China’s establishment of full relations with Israel, the culmination of a diplomatic initiative begun more than four decades ago, represents an important achievement for the Jewish state at a strategic moment in its history, political observers say.
The two countries formally established relations at the ambassadorial level last Friday, when Israeli Foreign Minister David Levy and his Chinese counterpart, Qian Qichen, signed the required protocols at a ceremony in Beijing’s elaborate Diaoyutai state guesthouse.
Levy was euphoric as he exchanged Hebrew toasts of L’chayim (To Life) with his host. He told reporters it was a “great honor” to be the first Israeli Cabinet minister ever to visit China officially and be welcomed by the Chinese leadership.
But the trip began on a much lower key, as the Israeli foreign minister was taken on private tours of the Great Wall, the Forbidden City and other attractions. His arrival was hardly mentioned in the Chinese press.
On Friday, the veil of semi-secrecy was lifted. Blue-and-white Israeli flags blossomed suddenly all over the Chinese capital as the Israeli minister dedicated the building that will serve as Israel’s first embassy in the world’s most populous nation.
China, the last of the five permanent members of the U.N. Security Council to establish diplomatic ties with Israel, has long had friendly relations with the Arab states.
Qian promised it would use its influence to narrow the gaps between Arabs and Israelis when it entered the Middle East peace process directly for the first time this week as a participant in the multinational conference on regional matters in Moscow.
NO CHINESE ROLE IN BILATERAL TALKS
Speaking to Israeli journalists, Levy praised China’s participation in the Moscow talks, but stressed there was no room for outside intervention in the bilateral talks between Israelis and Arabs, which recently recessed until next month.
Levy left Beijing on Sunday for Moscow, to head the Israeli delegation to the multilateral talks.
It was the establishment of diplomatic relations with Israel that provided China with its entry to the Moscow conference, since Israel refused to talk to powers from outside the region with which it had no formal ties.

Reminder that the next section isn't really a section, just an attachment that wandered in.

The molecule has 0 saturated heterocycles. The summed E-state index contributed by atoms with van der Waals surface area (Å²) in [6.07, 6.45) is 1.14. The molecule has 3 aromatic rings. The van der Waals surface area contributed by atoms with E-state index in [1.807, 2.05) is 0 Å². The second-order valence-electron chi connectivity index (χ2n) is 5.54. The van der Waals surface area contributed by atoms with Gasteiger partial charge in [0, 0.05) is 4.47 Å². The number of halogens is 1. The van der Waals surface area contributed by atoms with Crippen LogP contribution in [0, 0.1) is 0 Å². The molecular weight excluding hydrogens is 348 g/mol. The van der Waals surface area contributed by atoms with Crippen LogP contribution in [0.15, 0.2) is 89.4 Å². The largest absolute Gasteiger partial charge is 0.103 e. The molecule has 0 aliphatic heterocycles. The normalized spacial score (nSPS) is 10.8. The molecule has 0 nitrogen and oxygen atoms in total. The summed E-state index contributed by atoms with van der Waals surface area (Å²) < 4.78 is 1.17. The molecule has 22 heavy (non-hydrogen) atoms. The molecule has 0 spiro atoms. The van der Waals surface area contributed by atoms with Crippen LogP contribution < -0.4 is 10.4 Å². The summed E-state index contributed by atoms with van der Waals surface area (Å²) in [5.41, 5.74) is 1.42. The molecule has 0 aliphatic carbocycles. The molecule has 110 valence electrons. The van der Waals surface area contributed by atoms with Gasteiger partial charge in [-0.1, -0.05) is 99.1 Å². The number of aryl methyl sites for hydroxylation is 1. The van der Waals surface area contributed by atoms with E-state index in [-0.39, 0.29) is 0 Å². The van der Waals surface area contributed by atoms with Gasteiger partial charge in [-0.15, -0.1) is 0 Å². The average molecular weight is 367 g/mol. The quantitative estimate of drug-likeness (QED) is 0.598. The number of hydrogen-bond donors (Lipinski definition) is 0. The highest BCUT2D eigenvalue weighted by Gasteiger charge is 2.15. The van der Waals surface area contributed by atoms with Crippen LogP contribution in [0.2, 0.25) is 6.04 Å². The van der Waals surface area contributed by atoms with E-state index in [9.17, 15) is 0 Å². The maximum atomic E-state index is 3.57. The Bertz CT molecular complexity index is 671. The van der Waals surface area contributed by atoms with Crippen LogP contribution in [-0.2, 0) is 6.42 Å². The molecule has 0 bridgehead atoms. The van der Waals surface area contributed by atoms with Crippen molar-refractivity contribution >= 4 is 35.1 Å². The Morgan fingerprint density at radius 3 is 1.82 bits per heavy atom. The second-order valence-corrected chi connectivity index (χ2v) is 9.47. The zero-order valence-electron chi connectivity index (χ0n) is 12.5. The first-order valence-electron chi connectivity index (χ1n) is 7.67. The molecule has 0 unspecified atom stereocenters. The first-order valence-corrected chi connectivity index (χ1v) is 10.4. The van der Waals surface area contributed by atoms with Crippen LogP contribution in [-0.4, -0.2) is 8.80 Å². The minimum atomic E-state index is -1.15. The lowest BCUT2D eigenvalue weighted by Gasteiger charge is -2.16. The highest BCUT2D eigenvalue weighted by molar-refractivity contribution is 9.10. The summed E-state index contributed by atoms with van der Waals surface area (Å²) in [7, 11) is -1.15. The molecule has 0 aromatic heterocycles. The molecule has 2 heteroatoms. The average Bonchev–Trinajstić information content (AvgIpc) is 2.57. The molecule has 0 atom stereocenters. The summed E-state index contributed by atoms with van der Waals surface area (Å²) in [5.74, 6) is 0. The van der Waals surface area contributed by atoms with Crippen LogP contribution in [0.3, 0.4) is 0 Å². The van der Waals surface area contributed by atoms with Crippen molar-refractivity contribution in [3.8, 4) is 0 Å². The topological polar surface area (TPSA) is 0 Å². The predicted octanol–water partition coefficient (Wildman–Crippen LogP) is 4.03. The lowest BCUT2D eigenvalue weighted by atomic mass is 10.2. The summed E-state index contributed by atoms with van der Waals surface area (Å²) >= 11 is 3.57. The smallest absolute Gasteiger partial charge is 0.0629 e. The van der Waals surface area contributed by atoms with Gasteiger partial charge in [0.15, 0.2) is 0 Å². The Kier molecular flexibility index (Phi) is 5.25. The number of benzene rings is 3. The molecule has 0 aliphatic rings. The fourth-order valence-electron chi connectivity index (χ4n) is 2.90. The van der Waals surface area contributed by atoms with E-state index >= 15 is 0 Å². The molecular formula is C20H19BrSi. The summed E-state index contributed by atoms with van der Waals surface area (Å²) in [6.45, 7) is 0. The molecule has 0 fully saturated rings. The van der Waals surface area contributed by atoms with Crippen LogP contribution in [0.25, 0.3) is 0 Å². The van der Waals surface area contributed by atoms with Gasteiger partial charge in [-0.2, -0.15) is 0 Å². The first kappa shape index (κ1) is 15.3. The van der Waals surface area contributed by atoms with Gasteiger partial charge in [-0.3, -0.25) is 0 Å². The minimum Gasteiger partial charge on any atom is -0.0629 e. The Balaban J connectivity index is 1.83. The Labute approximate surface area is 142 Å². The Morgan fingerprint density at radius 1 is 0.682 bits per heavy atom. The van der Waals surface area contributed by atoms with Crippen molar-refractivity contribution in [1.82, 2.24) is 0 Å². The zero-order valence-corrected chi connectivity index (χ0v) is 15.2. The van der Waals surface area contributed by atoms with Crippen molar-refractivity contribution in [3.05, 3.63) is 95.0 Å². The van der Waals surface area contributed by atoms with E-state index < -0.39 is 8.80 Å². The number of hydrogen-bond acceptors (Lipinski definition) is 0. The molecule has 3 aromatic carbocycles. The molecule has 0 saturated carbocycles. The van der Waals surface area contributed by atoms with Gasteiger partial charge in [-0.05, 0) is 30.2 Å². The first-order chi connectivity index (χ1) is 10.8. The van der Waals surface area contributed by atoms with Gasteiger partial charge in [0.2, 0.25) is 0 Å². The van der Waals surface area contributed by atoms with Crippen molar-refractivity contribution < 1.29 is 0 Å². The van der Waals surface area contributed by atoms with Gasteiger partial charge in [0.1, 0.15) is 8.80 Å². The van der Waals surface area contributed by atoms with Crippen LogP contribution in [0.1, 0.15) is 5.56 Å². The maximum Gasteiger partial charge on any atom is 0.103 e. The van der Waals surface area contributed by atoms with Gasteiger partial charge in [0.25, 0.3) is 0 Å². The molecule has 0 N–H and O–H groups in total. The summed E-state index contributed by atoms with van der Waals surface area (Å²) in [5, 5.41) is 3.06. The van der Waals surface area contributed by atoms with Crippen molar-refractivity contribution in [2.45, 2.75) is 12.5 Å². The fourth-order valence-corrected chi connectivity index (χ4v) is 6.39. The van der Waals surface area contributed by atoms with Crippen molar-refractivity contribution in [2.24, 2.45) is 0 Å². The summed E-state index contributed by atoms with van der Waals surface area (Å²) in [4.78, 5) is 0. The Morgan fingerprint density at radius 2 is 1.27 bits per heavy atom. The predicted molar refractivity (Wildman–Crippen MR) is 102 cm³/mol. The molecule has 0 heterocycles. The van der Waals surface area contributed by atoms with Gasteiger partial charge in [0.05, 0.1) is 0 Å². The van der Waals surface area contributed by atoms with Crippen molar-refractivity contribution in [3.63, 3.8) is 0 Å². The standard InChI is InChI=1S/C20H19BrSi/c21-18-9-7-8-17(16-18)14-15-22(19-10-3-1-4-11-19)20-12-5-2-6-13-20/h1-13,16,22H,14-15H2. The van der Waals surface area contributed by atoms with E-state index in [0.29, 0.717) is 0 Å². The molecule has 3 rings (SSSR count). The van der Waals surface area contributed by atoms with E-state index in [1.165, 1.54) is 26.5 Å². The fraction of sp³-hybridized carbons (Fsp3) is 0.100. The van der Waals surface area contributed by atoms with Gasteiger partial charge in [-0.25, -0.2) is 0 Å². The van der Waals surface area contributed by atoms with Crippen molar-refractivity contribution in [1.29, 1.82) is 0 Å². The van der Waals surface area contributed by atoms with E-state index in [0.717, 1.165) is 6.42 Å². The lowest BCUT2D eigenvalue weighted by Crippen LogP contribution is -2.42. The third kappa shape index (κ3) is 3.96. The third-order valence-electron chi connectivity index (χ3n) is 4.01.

China’s move also was apparently calculated to influence American Jewish entrepreneurs and investors to help strengthen commerce between China and the United States.
But the diplomatic move also opens up long-range trade possibilities for Israel.
Israel’s quest for normal relation with China began in 1950 when Israel officially recognized the newly declared People’s Republic of China.
The political philosophy of the Jewish state, which had gained its own independence only two years earlier and was struggling for international acceptance, was to grant recognition to every newly independent country.
But progress toward mutual recognition and an exchange of ambassadors with China ended in 1952 with China entry into the Korean War.
Israel supported the U.S.-led U.N. “police action” aimed at driving the North Korean invaders out of South Korea. China backed the North.
The two countries were further distanced when China became a founding member of the Bandung Conference of Unaligned and Third World countries, led by the Egyptian president at the time, Gamal Abdel Nasser.
The first signs of thaw in Beijing’s frozen attitude toward Israel came in 1980, when secret, unofficial trade contacts developed, mainly at the initiative of Israeli businessman and international entrepreneur Saul Eisenberg.
Through Eisenberg’s varied contacts in the Far East and with the active support of the Israeli Defense Ministry, trade in military equipment began within a few years, though it was never officially acknowledged.
Levy indirectly confirmed the arms trade when he told Israeli reporters accompanying him on his trip that “there is an exaggeration in the defense cooperation between Israel and China.”
Semi-diplomatic contacts in recent years remained unofficial but were not entirely concealed. An Israeli Academic and Scientific Liaison Office was established in Beijing and a Chinese Government Tourism Office opened in Tel Aviv.
The Archive of the Jewish Telegraphic Agency includes articles published from 1923 to 2008. Archive stories reflect the journalistic standards and practices of the time they were published.